Pray for the Girl by Joseph Souza

Pray for the Girl

EXCERPT: When I left New York City, I left with my suitcase filled with my best clothes (admittedly, not many), some personal stuff, a canvas roll of professional knives, and my ego in splinters. Heather was not exactly a happy camper when I gave my notice, which took effect immediately after saying ‘I quit.’ She was eight months pregnant at the time but looked ten, and most of her line cooks were junkies, or whack jobs. I felt bad about leaving like that. But shit happens in this business. I tried not to stare down at her pumpkin belly as I said the dreaded phrase. I tried not to dwell on the fact that her body would soon burst with life, something mine would never do. She was already short-staffed on the line, and the restaurant was packed to the gills night after night.

Heather was a victim of her own success. If I could have stayed and helped her until she found a replacement, I would have. But in the fragile state I’d descended into, I knew I wouldn’t last another minute in that place. Dropping the ball in that fashion was a terrible thing to do, and considered one of the worst offenses in our profession. But what choice did I have? When the inner demons awaken from their deep slumber, there’s not much one can do but let fate run its course.

ABOUT THIS BOOK: Lucy Abbott never pictured herself coming back to Fawn Grove, Maine. Yet after serving time in Afghanistan, then years spent as a sous chef in New York, she’s realized her only hope of moving on from the past involves facing it again. But Fawn Grove, like Lucy herself, has changed.

Lucy’s sister, Wendy, is eager to help her adapt, almost stifling her with concern. At the local diner, Lucy is an exotic curiosity–much like the refugees who’ve arrived in recent years. When a fifteen-year-old Muslim girl is found murdered along the banks of the river, difficult memories of Lucy’s time overseas come flooding back and she feels an automatic connection. At first glance, the tragedy looks like an honor killing. But the more Lucy learns about her old hometown, the less certain that seems.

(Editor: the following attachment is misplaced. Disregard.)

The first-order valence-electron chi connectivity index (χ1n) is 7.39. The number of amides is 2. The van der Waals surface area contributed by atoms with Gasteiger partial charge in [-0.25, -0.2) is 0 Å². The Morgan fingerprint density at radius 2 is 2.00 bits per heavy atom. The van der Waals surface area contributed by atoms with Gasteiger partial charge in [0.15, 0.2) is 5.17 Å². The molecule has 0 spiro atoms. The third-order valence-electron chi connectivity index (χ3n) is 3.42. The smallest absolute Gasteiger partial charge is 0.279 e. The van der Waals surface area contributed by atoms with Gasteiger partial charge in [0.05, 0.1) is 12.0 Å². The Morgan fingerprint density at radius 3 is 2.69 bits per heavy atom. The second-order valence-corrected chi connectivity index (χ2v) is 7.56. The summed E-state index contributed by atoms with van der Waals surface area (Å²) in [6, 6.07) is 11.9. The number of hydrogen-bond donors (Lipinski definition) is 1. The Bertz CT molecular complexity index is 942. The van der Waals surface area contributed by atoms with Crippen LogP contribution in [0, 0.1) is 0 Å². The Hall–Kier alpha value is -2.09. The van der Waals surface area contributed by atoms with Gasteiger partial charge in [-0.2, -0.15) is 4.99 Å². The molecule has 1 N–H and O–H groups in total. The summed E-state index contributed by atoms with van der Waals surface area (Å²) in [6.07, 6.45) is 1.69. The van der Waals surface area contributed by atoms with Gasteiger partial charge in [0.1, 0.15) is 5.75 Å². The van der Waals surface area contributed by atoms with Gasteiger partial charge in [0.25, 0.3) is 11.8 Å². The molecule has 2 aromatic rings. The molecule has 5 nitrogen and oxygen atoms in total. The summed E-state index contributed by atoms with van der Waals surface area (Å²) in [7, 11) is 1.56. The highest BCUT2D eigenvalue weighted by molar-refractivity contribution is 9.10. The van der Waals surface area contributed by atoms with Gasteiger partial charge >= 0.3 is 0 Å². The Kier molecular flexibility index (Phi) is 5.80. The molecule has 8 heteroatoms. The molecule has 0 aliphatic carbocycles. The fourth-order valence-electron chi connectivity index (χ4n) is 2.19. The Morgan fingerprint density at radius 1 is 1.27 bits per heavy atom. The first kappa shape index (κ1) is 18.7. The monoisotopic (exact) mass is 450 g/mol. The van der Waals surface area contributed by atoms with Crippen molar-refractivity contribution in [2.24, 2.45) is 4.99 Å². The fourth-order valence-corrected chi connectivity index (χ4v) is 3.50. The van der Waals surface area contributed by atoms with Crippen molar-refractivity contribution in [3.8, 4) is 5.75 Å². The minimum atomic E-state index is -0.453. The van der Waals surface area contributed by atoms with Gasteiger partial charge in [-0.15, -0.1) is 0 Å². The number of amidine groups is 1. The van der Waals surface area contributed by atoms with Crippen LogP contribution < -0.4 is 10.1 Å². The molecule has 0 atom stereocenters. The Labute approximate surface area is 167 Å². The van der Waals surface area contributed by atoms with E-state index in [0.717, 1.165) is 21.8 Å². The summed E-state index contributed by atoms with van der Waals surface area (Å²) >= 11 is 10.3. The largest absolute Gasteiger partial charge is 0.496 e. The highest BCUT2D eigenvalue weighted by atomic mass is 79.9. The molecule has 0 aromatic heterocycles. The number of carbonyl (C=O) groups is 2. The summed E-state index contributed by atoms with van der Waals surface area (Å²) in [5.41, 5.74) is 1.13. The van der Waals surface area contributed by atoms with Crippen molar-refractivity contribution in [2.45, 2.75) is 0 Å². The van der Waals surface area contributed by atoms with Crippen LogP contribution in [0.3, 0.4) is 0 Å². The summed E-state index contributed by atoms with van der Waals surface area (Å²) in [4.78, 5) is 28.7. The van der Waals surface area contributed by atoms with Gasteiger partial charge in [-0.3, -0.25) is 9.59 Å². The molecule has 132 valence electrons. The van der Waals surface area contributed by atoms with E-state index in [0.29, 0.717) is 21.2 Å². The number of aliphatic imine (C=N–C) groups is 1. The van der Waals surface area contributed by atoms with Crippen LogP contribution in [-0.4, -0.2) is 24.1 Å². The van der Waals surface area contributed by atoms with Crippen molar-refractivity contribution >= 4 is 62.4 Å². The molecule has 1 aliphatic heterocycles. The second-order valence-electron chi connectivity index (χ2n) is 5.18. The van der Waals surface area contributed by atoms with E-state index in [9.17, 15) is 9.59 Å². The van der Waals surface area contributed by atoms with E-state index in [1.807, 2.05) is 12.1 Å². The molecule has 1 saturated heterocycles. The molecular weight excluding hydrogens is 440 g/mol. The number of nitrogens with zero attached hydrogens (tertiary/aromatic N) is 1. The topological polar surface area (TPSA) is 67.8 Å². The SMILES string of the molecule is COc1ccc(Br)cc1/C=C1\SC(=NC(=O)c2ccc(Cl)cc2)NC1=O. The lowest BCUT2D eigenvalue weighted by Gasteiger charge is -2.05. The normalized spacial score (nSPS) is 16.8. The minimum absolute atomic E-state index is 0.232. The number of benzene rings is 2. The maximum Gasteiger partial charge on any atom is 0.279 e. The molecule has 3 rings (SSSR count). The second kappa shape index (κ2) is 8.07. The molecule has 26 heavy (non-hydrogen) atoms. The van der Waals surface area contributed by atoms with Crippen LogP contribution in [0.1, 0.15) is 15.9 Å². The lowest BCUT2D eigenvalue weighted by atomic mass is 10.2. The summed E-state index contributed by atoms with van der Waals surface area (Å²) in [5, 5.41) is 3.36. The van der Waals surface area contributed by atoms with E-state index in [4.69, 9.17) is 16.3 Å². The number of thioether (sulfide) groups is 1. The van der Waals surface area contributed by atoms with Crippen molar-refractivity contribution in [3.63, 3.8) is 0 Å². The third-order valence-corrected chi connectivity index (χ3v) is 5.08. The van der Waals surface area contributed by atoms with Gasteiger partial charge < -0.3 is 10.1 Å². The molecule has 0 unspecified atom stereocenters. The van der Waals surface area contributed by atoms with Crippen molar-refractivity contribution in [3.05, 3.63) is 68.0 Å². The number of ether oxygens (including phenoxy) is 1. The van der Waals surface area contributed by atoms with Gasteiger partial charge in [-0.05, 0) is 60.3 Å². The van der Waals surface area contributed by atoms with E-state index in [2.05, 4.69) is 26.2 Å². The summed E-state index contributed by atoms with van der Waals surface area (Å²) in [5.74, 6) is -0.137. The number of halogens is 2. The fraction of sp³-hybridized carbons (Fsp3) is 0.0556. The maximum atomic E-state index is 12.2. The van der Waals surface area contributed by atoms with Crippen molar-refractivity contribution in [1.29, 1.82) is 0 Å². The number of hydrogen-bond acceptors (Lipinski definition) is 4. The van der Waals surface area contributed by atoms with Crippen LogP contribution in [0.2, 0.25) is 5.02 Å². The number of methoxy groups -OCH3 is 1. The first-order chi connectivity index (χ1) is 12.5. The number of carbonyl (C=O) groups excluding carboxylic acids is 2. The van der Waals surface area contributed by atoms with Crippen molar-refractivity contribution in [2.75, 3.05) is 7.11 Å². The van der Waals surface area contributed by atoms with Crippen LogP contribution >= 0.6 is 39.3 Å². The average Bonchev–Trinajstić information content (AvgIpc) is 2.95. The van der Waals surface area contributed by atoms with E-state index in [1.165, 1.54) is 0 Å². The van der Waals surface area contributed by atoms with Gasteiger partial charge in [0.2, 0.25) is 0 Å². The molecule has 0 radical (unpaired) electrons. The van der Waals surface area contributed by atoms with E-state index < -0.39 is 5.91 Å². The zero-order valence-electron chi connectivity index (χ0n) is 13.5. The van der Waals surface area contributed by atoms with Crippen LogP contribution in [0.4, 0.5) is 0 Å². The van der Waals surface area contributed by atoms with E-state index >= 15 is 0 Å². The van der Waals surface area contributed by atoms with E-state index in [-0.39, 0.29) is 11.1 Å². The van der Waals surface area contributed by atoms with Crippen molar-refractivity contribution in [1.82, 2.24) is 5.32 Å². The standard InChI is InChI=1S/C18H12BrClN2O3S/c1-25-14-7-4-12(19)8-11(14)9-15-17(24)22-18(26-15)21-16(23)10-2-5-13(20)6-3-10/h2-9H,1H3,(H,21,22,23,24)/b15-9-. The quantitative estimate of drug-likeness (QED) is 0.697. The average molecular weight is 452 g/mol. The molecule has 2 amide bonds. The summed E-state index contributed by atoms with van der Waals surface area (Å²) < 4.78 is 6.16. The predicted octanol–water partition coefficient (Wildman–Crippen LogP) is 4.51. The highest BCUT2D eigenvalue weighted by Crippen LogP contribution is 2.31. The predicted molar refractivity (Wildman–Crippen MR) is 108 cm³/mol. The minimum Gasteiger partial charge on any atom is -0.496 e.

There is menace and hostility here, clothed in neighborly smiles and a veneer of comfort. And when another teen is found dead in a cornfield, his throat slit, Lucy–who knows something about hiding secrets–must confront a truth more brutal than she could have imagined, in the last place she expected it . . .

MY THOUGHTS: Wow! And I don’t often say this, but Wow! After d-n-fing a previous book by this author, he has taken me by surprise with Pray for the Girl. It is topical on more than one front, fast paced, and contains many surprises.

The author doesn’t give much away. Particularly during the first part of the book, he makes the reader work for every nugget of information, but it is worth it. There are few likeable characters in this book, and few, if any, are what they seem.

There are so many current issues woven into the storyline: the struggle and disintegration of small town life; the refugee crisis; racial intolerance; drug abuse; veteran health, and others that I won’t go into because to do so would give away valuable aspects of the plot. It is, amongst other things, a valuable social commentary.

This is a dark read but, despite the grim picture I may have painted, not a depressing one. It is a read that kept me turning pages long into the night, and continuing to read when I ought to have been packing for our upcoming move.

😊😊😊😊

THE AUTHOR: Joseph Souza’s award-winning short stories have been published in various literary journals throughout the country. Winner of the Andre Dubus Award for short fiction, he also won Honorable Mention for the Al Blanchard Award and the 2013 Maine Literary Award. His mystery, UNPAVED SURFACES, was published by Kindle Press in 2015 and was an Amazon bestseller. NEED TO FIND YOU, his crime thriller set in Portland, was the first novel to go direct-to-publish by Kindle Press. Visit josephsouza.net for more information about his work.

He lives near Portland, Maine with his wife and two children and enjoys running, cooking and playing golf when not writing.

DISCLOSURE: Thank you to author Joseph Souza for providing me with a digital ARC of Pray for the Girl via Kensington Books and Netgalley. All opinions expressed in this review are entirely my own personal opinions.

Please refer to my Goodreads.com profile page or the about page on sandysbookaday.wordpress.com for an explanation of my rating system. This review and others are also published on my Goodreads.com page https://www.goodreads.com/review/show/2761812627

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Watching What I’m Reading. . .

It’s almost a month since I last did this post, for which I must apologize. A ‘comedy of errors’ conspired to give me an enforced break, and now we are moving house again so my posts may be a bit sporadic over the coming week or two.

Currently I am reading

Pray for the Girl